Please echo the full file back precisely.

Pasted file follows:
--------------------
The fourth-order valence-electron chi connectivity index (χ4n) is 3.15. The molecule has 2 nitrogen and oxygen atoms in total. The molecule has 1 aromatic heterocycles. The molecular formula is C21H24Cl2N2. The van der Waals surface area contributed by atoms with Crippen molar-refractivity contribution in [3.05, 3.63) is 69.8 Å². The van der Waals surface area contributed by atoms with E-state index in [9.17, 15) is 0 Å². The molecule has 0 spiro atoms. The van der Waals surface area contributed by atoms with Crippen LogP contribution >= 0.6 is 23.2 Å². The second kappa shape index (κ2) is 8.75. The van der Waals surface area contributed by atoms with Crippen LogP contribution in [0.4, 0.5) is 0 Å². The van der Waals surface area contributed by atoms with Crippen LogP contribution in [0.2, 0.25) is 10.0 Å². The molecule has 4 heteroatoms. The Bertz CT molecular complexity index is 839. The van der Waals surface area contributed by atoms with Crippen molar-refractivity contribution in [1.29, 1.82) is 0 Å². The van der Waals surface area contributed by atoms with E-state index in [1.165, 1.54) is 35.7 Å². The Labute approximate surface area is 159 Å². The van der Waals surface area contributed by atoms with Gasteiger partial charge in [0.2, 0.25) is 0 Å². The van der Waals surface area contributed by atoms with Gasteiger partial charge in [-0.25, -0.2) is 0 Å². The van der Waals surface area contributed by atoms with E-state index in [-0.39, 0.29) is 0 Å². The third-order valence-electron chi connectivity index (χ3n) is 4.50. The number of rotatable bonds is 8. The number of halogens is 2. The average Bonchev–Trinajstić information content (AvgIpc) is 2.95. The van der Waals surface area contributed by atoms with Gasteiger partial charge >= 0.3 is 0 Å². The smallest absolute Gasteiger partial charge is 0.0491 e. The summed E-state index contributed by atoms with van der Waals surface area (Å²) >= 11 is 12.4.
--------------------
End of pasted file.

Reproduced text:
The fourth-order valence-electron chi connectivity index (χ4n) is 3.15. The molecule has 2 nitrogen and oxygen atoms in total. The molecule has 1 aromatic heterocycles. The molecular formula is C21H24Cl2N2. The van der Waals surface area contributed by atoms with Crippen molar-refractivity contribution in [3.05, 3.63) is 69.8 Å². The van der Waals surface area contributed by atoms with E-state index in [9.17, 15) is 0 Å². The molecule has 0 spiro atoms. The van der Waals surface area contributed by atoms with Crippen LogP contribution >= 0.6 is 23.2 Å². The second kappa shape index (κ2) is 8.75. The van der Waals surface area contributed by atoms with Crippen LogP contribution in [0.4, 0.5) is 0 Å². The van der Waals surface area contributed by atoms with Crippen LogP contribution in [0.2, 0.25) is 10.0 Å². The molecule has 4 heteroatoms. The Bertz CT molecular complexity index is 839. The van der Waals surface area contributed by atoms with Crippen molar-refractivity contribution in [1.29, 1.82) is 0 Å². The van der Waals surface area contributed by atoms with E-state index in [1.165, 1.54) is 35.7 Å². The Labute approximate surface area is 159 Å². The van der Waals surface area contributed by atoms with Gasteiger partial charge in [0.2, 0.25) is 0 Å². The van der Waals surface area contributed by atoms with Gasteiger partial charge in [-0.25, -0.2) is 0 Å². The van der Waals surface area contributed by atoms with E-state index in [-0.39, 0.29) is 0 Å². The third-order valence-electron chi connectivity index (χ3n) is 4.50. The number of rotatable bonds is 8. The number of halogens is 2. The average Bonchev–Trinajstić information content (AvgIpc) is 2.95. The van der Waals surface area contributed by atoms with Gasteiger partial charge >= 0.3 is 0 Å². The smallest absolute Gasteiger partial charge is 0.0491 e. The summed E-state index contributed by atoms with van der Waals surface area (Å²) >= 11 is 12.4.